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Foxe's Book of Martyrs

by John Foxe

Price: $9.99

 

Review

Some non-Christians dismiss Christianity because they believe the history of the Christian church is saturated with violence. These critics often refer to the Crusades, the Inquisition and the Salem witch trials because they believe that those events indicate that Christianity is bankrupt.

G.K. Chesterton rightly resisted this perspective, observing that when people sin it underscores our need for Christ’s redemptive work on the cross. He also was quick to point out that many people describe themselves as Christians without having entered into a personal relationship with Jesus Christ.

Both observations are certainly valid, and students need to bear them in mind. But students also need to notice that there are two ends to every sword. While some professing Christians certainly grasped the hilt of the sword, some Christians were willing to face the blade for their faith. This is the history recorded in John Foxe’s Book of Martyrs.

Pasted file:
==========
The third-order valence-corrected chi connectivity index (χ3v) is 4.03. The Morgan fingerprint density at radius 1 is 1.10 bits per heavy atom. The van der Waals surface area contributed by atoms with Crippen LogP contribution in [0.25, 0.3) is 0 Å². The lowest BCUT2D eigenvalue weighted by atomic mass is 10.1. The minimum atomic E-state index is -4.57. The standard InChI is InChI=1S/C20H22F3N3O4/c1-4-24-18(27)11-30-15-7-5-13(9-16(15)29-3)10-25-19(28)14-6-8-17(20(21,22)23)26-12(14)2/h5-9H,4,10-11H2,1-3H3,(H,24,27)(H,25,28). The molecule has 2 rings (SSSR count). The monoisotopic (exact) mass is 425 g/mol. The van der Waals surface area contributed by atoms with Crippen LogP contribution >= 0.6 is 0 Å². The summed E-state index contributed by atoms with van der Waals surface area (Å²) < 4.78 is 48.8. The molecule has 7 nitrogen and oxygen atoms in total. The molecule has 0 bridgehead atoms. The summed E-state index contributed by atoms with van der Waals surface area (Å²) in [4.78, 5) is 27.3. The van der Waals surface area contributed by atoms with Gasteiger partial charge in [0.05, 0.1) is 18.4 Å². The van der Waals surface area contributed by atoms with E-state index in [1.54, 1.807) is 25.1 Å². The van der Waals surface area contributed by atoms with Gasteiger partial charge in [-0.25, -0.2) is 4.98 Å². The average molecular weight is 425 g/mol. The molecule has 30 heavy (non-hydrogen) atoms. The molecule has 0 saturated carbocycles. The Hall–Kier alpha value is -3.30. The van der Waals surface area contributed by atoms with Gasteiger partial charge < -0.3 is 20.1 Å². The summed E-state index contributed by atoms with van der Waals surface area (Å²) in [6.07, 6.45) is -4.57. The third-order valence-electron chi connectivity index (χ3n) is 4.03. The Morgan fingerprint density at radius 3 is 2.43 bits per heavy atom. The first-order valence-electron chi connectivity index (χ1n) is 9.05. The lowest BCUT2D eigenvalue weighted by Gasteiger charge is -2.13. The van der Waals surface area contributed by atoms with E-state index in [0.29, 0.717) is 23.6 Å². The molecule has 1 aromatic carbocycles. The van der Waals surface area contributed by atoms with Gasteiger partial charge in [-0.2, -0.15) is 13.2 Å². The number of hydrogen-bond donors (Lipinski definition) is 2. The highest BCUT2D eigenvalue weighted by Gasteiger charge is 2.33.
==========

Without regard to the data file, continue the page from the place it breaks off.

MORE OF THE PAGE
Was the Inquisition a disgrace to the name of Christ? It depends on your perspective. If you focus on the men professing Christ who tortured and killed, then certainly the answer is yes. But if you focus on the men willing to suffer and die for the truth of the gospel, you see the Inquisition in another light. One side had all the authority of the Catholic Church and the State on their side; the other had no worldly authority at all. One side could elicit confessions using the most depraved tortures; the other side often refused to defend themselves. One side has been judged by history as evil tyrants; the other side rarely seems to excite the interest of historians.

Fortunately, John Foxe understood the significance of their sacrifice. While history is littered with the bodies of men and women who died for no cause, a few people suffered and died only because they refused to compromise about the person and work of Jesus Christ. Such courage should give us pause, reminding us about the strength and endurance Christ can bestow upon His people.

by Jeff Baldwin

Thegreatbooks.com